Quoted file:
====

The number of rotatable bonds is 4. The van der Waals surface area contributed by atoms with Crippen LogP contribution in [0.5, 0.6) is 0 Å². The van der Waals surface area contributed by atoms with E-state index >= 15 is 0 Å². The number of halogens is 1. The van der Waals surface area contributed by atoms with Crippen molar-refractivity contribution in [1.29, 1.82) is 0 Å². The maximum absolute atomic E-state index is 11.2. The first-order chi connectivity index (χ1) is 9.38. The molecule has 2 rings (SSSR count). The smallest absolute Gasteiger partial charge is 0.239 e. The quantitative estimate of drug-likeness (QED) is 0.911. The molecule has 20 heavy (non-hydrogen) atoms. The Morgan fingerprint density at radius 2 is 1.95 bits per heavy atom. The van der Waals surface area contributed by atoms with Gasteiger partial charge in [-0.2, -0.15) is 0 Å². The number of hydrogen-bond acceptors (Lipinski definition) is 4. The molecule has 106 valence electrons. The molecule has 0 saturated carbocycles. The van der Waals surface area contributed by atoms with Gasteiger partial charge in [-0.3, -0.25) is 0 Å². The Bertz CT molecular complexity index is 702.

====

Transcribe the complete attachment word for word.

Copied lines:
The number of rotatable bonds is 4. The van der Waals surface area contributed by atoms with Crippen LogP contribution in [0.5, 0.6) is 0 Å². The van der Waals surface area contributed by atoms with E-state index >= 15 is 0 Å². The number of halogens is 1. The van der Waals surface area contributed by atoms with Crippen molar-refractivity contribution in [1.29, 1.82) is 0 Å². The maximum absolute atomic E-state index is 11.2. The first-order chi connectivity index (χ1) is 9.38. The molecule has 2 rings (SSSR count). The smallest absolute Gasteiger partial charge is 0.239 e. The quantitative estimate of drug-likeness (QED) is 0.911. The molecule has 20 heavy (non-hydrogen) atoms. The Morgan fingerprint density at radius 2 is 1.95 bits per heavy atom. The van der Waals surface area contributed by atoms with Gasteiger partial charge in [-0.2, -0.15) is 0 Å². The number of hydrogen-bond acceptors (Lipinski definition) is 4. The molecule has 106 valence electrons. The molecule has 0 saturated carbocycles. The van der Waals surface area contributed by atoms with Gasteiger partial charge in [-0.3, -0.25) is 0 Å². The Bertz CT molecular complexity index is 702.